As a start, the campaign aims to begin conversations on menstrual health with five hundred adolescents and youth in Delhi through offline platforms, and through this community mobilise support to create Period Friendly Institutions out of educational institutes in the city.

Find out more about the campaign here.

A native of Bhagalpur district – Bihar, Shalini Jha believes in equal rights for all genders and wants to work for a gender-equal and just society. In the past she’s had a year-long association as a community leader with Haiyya: Organise for Action’s Health Over Stigma campaign. She’s pursuing a Master’s in Literature with Ambedkar University, Delhi and as an MHM Fellow with YKA, recently launched ‘Project अल्हड़ (Alharh)’.

She says, “Bihar is ranked the lowest in India’s SDG Index 2019 for India. Hygienic and comfortable menstruation is a basic human right and sustainable development cannot be ensured if menstruators are deprived of their basic rights.” Project अल्हड़ (Alharh) aims to create a robust sensitised community in Bhagalpur to collectively spread awareness, break the taboo, debunk myths and initiate fearless conversations around menstruation. The campaign aims to reach at least 6000 adolescent girls from government and private schools in Baghalpur district in 2020.

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A psychologist and co-founder of a mental health NGO called Customize Cognition, Ritika forayed into the space of menstrual health and hygiene, sexual and reproductive healthcare and rights and gender equality as an MHM Fellow with YKA. She says, “The experience of working on MHM/SRHR and gender equality has been an enriching and eye-opening experience. I have learned what’s beneath the surface of the issue, be it awareness, lack of resources or disregard for trans men, who also menstruate.”

The Transmen-ses campaign aims to tackle the issue of silence and disregard for trans men’s menstruation needs, by mobilising gender sensitive health professionals and gender neutral restrooms in Lucknow.

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A Computer Science engineer by education, Nitisha started her career in the corporate sector, before realising she wanted to work in the development and social justice space. Since then, she has worked with Teach For India and Care India and is from the founding batch of Indian School of Development Management (ISDM), a one of its kind organisation creating leaders for the development sector through its experiential learning post graduate program.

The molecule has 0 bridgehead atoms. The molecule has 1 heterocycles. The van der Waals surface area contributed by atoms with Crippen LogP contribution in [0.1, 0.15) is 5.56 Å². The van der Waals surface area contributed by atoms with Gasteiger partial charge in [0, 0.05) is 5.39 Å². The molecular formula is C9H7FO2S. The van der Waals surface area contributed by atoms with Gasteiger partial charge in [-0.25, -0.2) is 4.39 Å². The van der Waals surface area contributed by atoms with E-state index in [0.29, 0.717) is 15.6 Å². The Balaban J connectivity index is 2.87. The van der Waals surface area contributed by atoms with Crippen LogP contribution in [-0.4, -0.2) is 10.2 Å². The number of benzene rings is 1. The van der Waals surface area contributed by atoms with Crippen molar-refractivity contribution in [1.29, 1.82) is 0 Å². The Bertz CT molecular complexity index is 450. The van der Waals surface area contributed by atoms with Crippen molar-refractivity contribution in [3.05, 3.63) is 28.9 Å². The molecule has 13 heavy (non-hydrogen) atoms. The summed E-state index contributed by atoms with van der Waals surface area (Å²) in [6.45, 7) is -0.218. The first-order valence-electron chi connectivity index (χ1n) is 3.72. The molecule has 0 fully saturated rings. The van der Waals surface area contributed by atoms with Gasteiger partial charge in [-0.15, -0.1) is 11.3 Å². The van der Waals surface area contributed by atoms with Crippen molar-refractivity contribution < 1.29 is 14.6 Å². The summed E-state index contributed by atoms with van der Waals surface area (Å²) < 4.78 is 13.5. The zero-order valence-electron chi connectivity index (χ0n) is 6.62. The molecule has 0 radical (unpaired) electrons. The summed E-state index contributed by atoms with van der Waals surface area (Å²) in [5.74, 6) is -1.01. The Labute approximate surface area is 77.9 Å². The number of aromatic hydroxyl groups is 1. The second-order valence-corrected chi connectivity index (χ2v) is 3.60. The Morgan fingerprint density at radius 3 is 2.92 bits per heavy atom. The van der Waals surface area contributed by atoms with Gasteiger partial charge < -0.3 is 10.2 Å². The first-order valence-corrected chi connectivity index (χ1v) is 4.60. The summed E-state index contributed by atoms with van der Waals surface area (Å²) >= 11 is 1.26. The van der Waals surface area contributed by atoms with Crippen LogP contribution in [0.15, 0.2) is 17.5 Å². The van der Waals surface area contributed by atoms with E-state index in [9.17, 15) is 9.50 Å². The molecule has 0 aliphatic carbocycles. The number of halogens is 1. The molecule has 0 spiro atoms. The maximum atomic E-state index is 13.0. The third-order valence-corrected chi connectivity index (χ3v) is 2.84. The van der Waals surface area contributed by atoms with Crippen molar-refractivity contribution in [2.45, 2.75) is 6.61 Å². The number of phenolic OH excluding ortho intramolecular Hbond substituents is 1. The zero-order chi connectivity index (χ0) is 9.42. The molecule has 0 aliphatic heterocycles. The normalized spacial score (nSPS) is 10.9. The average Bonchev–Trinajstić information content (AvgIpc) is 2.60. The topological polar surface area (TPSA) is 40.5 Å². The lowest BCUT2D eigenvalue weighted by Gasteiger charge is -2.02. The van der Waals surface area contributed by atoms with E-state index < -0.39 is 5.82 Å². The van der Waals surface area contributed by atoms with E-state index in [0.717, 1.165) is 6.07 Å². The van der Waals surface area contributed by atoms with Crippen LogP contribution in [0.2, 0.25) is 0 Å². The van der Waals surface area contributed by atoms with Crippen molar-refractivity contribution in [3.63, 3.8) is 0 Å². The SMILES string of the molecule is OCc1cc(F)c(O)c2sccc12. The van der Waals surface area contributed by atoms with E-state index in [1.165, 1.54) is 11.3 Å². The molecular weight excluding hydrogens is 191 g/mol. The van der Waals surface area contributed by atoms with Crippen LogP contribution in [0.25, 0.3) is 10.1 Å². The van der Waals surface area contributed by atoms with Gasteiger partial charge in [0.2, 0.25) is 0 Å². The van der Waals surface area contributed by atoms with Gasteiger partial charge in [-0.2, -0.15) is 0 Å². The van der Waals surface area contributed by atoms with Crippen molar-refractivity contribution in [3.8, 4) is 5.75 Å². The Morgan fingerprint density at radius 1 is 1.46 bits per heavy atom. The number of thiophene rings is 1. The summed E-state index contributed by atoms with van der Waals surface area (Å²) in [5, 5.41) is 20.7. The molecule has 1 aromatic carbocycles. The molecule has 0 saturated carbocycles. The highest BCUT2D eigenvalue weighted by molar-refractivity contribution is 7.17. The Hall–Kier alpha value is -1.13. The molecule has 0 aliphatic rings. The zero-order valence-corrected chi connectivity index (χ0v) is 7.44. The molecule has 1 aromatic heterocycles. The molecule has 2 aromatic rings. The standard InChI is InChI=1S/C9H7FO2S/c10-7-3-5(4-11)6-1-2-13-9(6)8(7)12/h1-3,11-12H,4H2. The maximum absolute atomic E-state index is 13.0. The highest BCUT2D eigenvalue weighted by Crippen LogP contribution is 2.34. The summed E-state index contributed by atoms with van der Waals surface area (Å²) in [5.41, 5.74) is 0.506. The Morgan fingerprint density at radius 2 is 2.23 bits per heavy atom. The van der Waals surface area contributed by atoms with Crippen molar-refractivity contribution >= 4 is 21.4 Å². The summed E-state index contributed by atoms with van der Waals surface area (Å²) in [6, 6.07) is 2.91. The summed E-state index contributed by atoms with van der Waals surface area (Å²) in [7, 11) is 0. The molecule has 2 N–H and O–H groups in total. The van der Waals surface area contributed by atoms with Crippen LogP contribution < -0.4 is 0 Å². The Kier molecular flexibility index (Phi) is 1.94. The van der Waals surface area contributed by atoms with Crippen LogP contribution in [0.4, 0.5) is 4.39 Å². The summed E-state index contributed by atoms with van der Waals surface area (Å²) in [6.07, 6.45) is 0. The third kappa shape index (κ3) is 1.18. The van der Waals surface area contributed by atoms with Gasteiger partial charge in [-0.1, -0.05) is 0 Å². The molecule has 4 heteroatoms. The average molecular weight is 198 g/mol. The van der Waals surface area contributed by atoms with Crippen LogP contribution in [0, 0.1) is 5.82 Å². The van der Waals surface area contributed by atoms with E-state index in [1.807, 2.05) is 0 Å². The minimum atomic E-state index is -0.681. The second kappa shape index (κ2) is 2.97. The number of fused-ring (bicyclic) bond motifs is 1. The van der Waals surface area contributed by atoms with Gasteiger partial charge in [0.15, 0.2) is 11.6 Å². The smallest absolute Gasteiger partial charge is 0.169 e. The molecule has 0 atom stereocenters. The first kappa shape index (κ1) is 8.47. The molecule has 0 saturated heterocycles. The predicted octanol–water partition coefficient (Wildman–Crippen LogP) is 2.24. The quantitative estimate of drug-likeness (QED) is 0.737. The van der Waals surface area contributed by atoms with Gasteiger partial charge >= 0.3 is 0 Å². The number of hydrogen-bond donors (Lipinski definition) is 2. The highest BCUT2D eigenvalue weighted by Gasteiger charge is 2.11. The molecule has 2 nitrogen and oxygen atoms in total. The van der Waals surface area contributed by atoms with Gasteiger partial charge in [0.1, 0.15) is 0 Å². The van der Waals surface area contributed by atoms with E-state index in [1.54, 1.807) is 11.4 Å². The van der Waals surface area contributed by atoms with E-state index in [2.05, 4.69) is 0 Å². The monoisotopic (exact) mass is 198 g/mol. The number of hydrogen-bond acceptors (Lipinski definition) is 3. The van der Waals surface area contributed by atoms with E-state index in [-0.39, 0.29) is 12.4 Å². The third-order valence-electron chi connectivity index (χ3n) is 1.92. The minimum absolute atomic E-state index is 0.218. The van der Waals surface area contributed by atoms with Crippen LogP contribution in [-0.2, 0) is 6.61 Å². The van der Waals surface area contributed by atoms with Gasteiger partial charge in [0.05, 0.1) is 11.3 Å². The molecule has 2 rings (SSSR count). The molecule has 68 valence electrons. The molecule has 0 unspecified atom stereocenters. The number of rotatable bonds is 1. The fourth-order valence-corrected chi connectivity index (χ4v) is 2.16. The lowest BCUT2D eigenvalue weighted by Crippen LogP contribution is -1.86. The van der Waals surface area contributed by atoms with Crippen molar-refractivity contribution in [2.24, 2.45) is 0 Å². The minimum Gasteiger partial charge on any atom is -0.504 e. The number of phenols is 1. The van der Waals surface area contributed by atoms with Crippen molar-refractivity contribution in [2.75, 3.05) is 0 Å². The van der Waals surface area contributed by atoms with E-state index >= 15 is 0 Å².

As a Youth Ki Awaaz Menstrual Health Fellow, Nitisha has started Let’s Talk Period, a campaign to mobilise young people to switch to sustainable period products. She says, “80 lakh women in Delhi use non-biodegradable sanitary products, generate 3000 tonnes of menstrual waste, that takes 500-800 years to decompose; which in turn contributes to the health issues of all menstruators, increased burden of waste management on the city and harmful living environment for all citizens.

Let’s Talk Period aims to change this by

Find out more about her campaign here.

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A former Assistant Secretary with the Ministry of Women and Child Development in West Bengal for three months, Lakshmi Bhavya has been championing the cause of menstrual hygiene in her district. By associating herself with the Lalana Campaign, a holistic menstrual hygiene awareness campaign which is conducted by the Anahat NGO, Lakshmi has been slowly breaking taboos when it comes to periods and menstrual hygiene.

A Gender Rights Activist working with the tribal and marginalized communities in india, Srilekha is a PhD scholar working on understanding body and sexuality among tribal girls, to fill the gaps in research around indigenous women and their stories. Srilekha has worked extensively at the grassroots level with community based organisations, through several advocacy initiatives around Gender, Mental Health, Menstrual Hygiene and Sexual and Reproductive Health Rights (SRHR) for the indigenous in Jharkhand, over the last 6 years.

Srilekha has also contributed to sustainable livelihood projects and legal aid programs for survivors of sex trafficking. She has been conducting research based programs on maternal health, mental health, gender based violence, sex and sexuality. Her interest lies in conducting workshops for young people on life skills, feminism, gender and sexuality, trauma, resilience and interpersonal relationships.

A Guwahati-based college student pursuing her Masters in Tata Institute of Social Sciences, Bidisha started the #BleedwithDignity campaign on the technology platform Change.org, demanding that the Government of Assam install
biodegradable sanitary pad vending machines in all government schools across the state. Her petition on Change.org has already gathered support from over 90000 people and continues to grow.

Bidisha was selected in Change.org’s flagship program ‘She Creates Change’ having run successful online advocacy
campaigns, which were widely recognised. Through the #BleedwithDignity campaign; she organised and celebrated World Menstrual Hygiene Day, 2019 in Guwahati, Assam by hosting a wall mural by collaborating with local organisations. The initiative was widely covered by national and local media, and the mural was later inaugurated by the event’s chief guest Commissioner of Guwahati Municipal Corporation (GMC) Debeswar Malakar, IAS.